The Incoherence of Scott Walker
His suddenly changing policies make for a confused campaign.
Like Leah Vukmir, Scott Walker is underwater on his approval rating from independents, according to the Marquette Law school polling. The chart below shows the difference between the percentage of registered independents who approve of Walker minus the percentage who disapprove of him; the net number (solid green line) is minus 14 percent. It also shows the net approval rate among the smaller subset of independent voters who are both registered and likely to vote, which is minus 20 percent (dashed green line).
The poll also asks whether the voter approves or disapproves of the way Scott Walker is handling his job as Governor of Wisconsin. The chart shows the net approval percentage of registered voters (yellow solid line) as minus 14 percent and of likely voters (yellow dashed line) as minus 32 percent.
Unlike Vukmir’s approval ratings, which seemed to get worse over time and were lower among the subset of registered voters most likely to vote, in Walker’s case it is hard to discern any sort of trend. For instance, the September sample of likely voters was less disapproving of Walker than was the August sample, yet more disapproving of Walker in his role of governor. Walker’s total disapprovals continue to outnumber his approvals.
In contrast to Vukmir, who seems to make little attempt to broaden her appeal beyond her base, Walker’s campaign does appear concerned about the negative views among independents and is trying to counteract it. One manifestation is his rebranding himself as the “Education governor.”
This tack is reflected in some of the headlines on the Walker ads that pop up on websites: “Put more money into education.” This sudden generosity to education is a bit ironic, since one of his first acts as governor was to cut aid to schools in his 2011-13 budget, as shown below.
With typical Walker hyperbole, the Friends of Walker website describes his proposed 2017-19 budget as “more actual dollars than ever before.” But “actual dollars” doesn’t take into account inflation; when you do his proposal is less than those from the early part of this century. Even at the height of the recession, Doyle was able to find more funds for education in his last year than Walker did in his first.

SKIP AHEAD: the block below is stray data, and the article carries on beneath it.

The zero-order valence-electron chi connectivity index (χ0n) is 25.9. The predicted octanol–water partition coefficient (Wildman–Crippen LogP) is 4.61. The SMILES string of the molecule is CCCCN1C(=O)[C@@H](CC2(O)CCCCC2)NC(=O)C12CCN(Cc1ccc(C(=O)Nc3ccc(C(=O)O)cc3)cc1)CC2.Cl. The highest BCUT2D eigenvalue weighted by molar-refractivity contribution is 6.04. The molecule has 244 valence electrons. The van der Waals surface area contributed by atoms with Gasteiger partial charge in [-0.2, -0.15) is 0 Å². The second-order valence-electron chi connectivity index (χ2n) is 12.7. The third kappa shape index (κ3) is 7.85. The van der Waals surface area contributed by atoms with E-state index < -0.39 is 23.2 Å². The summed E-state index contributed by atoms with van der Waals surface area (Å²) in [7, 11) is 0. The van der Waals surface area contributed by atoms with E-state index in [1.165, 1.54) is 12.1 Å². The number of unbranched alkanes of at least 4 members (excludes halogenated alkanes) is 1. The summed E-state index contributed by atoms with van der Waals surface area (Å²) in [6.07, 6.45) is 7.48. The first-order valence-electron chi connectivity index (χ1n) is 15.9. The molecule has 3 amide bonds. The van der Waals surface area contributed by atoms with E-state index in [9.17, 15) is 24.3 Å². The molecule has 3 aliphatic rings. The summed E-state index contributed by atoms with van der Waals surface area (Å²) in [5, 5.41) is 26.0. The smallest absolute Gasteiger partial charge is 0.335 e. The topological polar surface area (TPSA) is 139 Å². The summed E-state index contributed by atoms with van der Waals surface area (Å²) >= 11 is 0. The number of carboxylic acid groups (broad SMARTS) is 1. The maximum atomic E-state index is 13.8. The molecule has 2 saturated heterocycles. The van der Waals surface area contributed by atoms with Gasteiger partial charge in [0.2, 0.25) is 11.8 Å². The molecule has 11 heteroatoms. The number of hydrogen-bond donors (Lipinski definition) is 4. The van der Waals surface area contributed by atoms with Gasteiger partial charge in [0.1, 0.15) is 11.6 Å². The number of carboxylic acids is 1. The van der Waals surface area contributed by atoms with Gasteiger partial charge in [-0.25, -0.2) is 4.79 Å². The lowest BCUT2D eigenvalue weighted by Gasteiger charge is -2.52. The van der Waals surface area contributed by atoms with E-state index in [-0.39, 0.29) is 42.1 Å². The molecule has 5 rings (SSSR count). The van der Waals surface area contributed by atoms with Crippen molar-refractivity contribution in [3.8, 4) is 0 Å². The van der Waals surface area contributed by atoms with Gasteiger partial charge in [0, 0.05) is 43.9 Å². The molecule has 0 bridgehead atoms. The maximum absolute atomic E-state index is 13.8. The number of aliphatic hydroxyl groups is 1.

The Friends of Walker website brags about the condition of education in Wisconsin: “Wisconsin is in the Top 10 for high school graduation rates and ACT scores … .” This is a somewhat puzzling boast since it seems to redound to the credit of the person responsible for Wisconsin education, Tony Evers, who just happens to be Walker’s challenger for governor.
A compelling case could be made, I think, that Wisconsin public education has stood pat, while other states have worked hard to catch up and, in some cases, to pass us—as judged by educational outcomes. But Walker doesn’t make it.
Walker’s involvement with education over the last eight years has been hit and miss. He announces initiatives but doesn’t follow through. He first backed the Common Core Curriculum, but then, pandering to the Tea Party faction, announced that Wisconsin would replace the Common Core with something made of Wisconsin. That never happened. (There are echoes here of Trump’s promise to replace the Affordable Care Act (ACA) with something “better and less expensive.”
Early in his administration Walker pulled together a diverse group (“Wisconsin Read to Lead”) aimed at making sure children were able to read competently by third grade, an admirable enterprise but one that has been left to drift without leadership. Alan Borsuk’s series of columns on that initiative makes for depressing reading.
Expanding the availability of health insurance is another example of how acceding to the demands of the Republican base (including the donor class) conflicts with appealing to independents. Walker approved Attorney General Brad Schimel’s request to co-lead with Texas a court challenge to the continued existence of the Affordable Care Act.